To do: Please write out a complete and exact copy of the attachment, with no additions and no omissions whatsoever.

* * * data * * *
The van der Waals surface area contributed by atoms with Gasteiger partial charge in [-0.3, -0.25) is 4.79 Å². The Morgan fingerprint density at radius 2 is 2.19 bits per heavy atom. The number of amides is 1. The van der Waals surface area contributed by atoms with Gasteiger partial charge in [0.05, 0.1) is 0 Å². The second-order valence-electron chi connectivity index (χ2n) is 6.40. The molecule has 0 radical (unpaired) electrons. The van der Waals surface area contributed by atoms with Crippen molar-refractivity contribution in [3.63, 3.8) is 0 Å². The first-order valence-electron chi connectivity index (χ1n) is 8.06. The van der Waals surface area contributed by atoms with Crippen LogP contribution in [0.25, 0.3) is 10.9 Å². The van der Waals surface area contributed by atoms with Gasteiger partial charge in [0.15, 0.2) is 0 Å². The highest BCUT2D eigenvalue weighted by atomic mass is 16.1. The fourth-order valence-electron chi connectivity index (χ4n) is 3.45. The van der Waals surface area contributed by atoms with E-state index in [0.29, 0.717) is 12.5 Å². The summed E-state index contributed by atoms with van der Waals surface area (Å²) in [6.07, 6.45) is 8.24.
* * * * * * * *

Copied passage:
The van der Waals surface area contributed by atoms with Gasteiger partial charge in [-0.3, -0.25) is 4.79 Å². The Morgan fingerprint density at radius 2 is 2.19 bits per heavy atom. The number of amides is 1. The van der Waals surface area contributed by atoms with Gasteiger partial charge in [0.05, 0.1) is 0 Å². The second-order valence-electron chi connectivity index (χ2n) is 6.40. The molecule has 0 radical (unpaired) electrons. The van der Waals surface area contributed by atoms with Crippen molar-refractivity contribution in [3.63, 3.8) is 0 Å². The first-order valence-electron chi connectivity index (χ1n) is 8.06. The van der Waals surface area contributed by atoms with Crippen LogP contribution in [0.25, 0.3) is 10.9 Å². The van der Waals surface area contributed by atoms with Gasteiger partial charge in [0.15, 0.2) is 0 Å². The highest BCUT2D eigenvalue weighted by atomic mass is 16.1. The fourth-order valence-electron chi connectivity index (χ4n) is 3.45. The van der Waals surface area contributed by atoms with E-state index in [0.29, 0.717) is 12.5 Å². The summed E-state index contributed by atoms with van der Waals surface area (Å²) in [6.07, 6.45) is 8.24.